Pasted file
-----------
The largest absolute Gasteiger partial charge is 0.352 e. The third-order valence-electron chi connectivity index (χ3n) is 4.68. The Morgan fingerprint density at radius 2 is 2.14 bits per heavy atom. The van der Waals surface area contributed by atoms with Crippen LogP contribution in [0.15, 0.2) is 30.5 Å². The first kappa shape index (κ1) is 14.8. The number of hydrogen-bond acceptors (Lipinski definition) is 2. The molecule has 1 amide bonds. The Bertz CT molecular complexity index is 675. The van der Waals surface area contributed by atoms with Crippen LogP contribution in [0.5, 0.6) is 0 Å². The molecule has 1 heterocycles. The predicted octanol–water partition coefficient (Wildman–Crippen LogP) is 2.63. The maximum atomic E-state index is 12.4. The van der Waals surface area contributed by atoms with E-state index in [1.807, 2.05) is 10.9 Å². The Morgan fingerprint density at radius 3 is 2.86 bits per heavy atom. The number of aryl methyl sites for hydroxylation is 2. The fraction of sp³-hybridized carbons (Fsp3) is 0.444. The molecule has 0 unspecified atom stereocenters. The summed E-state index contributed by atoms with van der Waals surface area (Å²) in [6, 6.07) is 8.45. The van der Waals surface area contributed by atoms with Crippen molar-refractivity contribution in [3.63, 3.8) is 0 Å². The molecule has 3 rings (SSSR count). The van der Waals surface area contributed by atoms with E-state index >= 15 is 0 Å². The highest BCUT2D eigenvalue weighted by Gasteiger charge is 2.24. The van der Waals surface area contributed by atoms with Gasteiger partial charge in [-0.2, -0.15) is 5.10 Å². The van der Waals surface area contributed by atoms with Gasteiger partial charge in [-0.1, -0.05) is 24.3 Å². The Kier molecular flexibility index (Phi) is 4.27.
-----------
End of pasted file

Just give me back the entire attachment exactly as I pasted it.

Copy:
The largest absolute Gasteiger partial charge is 0.352 e. The third-order valence-electron chi connectivity index (χ3n) is 4.68. The Morgan fingerprint density at radius 2 is 2.14 bits per heavy atom. The van der Waals surface area contributed by atoms with Crippen LogP contribution in [0.15, 0.2) is 30.5 Å². The first kappa shape index (κ1) is 14.8. The number of hydrogen-bond acceptors (Lipinski definition) is 2. The molecule has 1 amide bonds. The Bertz CT molecular complexity index is 675. The van der Waals surface area contributed by atoms with Crippen LogP contribution in [0.5, 0.6) is 0 Å². The molecule has 1 heterocycles. The predicted octanol–water partition coefficient (Wildman–Crippen LogP) is 2.63. The maximum atomic E-state index is 12.4. The van der Waals surface area contributed by atoms with E-state index in [1.807, 2.05) is 10.9 Å². The Morgan fingerprint density at radius 3 is 2.86 bits per heavy atom. The number of aryl methyl sites for hydroxylation is 2. The fraction of sp³-hybridized carbons (Fsp3) is 0.444. The molecule has 0 unspecified atom stereocenters. The summed E-state index contributed by atoms with van der Waals surface area (Å²) in [6, 6.07) is 8.45. The van der Waals surface area contributed by atoms with Crippen molar-refractivity contribution in [3.63, 3.8) is 0 Å². The molecule has 3 rings (SSSR count). The van der Waals surface area contributed by atoms with E-state index >= 15 is 0 Å². The highest BCUT2D eigenvalue weighted by Gasteiger charge is 2.24. The van der Waals surface area contributed by atoms with Gasteiger partial charge in [-0.2, -0.15) is 5.10 Å². The van der Waals surface area contributed by atoms with Gasteiger partial charge in [-0.1, -0.05) is 24.3 Å². The Kier molecular flexibility index (Phi) is 4.27.